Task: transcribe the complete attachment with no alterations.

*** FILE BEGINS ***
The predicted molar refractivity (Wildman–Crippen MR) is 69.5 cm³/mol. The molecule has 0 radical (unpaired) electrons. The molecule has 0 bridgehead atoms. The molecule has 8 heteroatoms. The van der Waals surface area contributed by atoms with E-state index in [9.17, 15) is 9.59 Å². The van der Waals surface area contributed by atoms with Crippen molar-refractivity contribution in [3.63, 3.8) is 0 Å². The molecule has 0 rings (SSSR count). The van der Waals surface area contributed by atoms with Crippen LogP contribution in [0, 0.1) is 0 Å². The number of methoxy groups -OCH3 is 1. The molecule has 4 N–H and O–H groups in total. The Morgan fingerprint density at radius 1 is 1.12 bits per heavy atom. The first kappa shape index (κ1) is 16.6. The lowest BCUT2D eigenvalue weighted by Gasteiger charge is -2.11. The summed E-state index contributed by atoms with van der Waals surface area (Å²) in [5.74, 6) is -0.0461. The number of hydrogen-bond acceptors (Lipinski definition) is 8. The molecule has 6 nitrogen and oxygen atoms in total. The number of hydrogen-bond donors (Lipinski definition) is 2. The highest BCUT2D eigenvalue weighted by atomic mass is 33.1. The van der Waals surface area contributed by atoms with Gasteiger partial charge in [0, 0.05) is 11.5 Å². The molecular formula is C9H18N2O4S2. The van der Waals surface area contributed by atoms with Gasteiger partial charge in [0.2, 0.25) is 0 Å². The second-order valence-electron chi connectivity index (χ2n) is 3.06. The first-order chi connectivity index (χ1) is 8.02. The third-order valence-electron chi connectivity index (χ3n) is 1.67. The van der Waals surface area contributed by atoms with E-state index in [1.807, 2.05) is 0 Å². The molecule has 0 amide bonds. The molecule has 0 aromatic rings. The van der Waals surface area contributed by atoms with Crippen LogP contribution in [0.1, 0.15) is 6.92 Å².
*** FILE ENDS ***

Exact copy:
The predicted molar refractivity (Wildman–Crippen MR) is 69.5 cm³/mol. The molecule has 0 radical (unpaired) electrons. The molecule has 0 bridgehead atoms. The molecule has 8 heteroatoms. The van der Waals surface area contributed by atoms with E-state index in [9.17, 15) is 9.59 Å². The van der Waals surface area contributed by atoms with Crippen molar-refractivity contribution in [3.63, 3.8) is 0 Å². The molecule has 0 rings (SSSR count). The van der Waals surface area contributed by atoms with Crippen LogP contribution in [0, 0.1) is 0 Å². The number of methoxy groups -OCH3 is 1. The molecule has 4 N–H and O–H groups in total. The Morgan fingerprint density at radius 1 is 1.12 bits per heavy atom. The first kappa shape index (κ1) is 16.6. The lowest BCUT2D eigenvalue weighted by Gasteiger charge is -2.11. The summed E-state index contributed by atoms with van der Waals surface area (Å²) in [5.74, 6) is -0.0461. The number of hydrogen-bond acceptors (Lipinski definition) is 8. The molecule has 6 nitrogen and oxygen atoms in total. The number of hydrogen-bond donors (Lipinski definition) is 2. The highest BCUT2D eigenvalue weighted by atomic mass is 33.1. The van der Waals surface area contributed by atoms with Gasteiger partial charge in [0, 0.05) is 11.5 Å². The molecular formula is C9H18N2O4S2. The van der Waals surface area contributed by atoms with Gasteiger partial charge in [0.2, 0.25) is 0 Å². The second-order valence-electron chi connectivity index (χ2n) is 3.06. The first-order chi connectivity index (χ1) is 8.02. The third-order valence-electron chi connectivity index (χ3n) is 1.67. The van der Waals surface area contributed by atoms with E-state index in [1.807, 2.05) is 0 Å². The molecule has 0 amide bonds. The molecule has 0 aromatic rings. The van der Waals surface area contributed by atoms with Crippen LogP contribution in [0.1, 0.15) is 6.92 Å².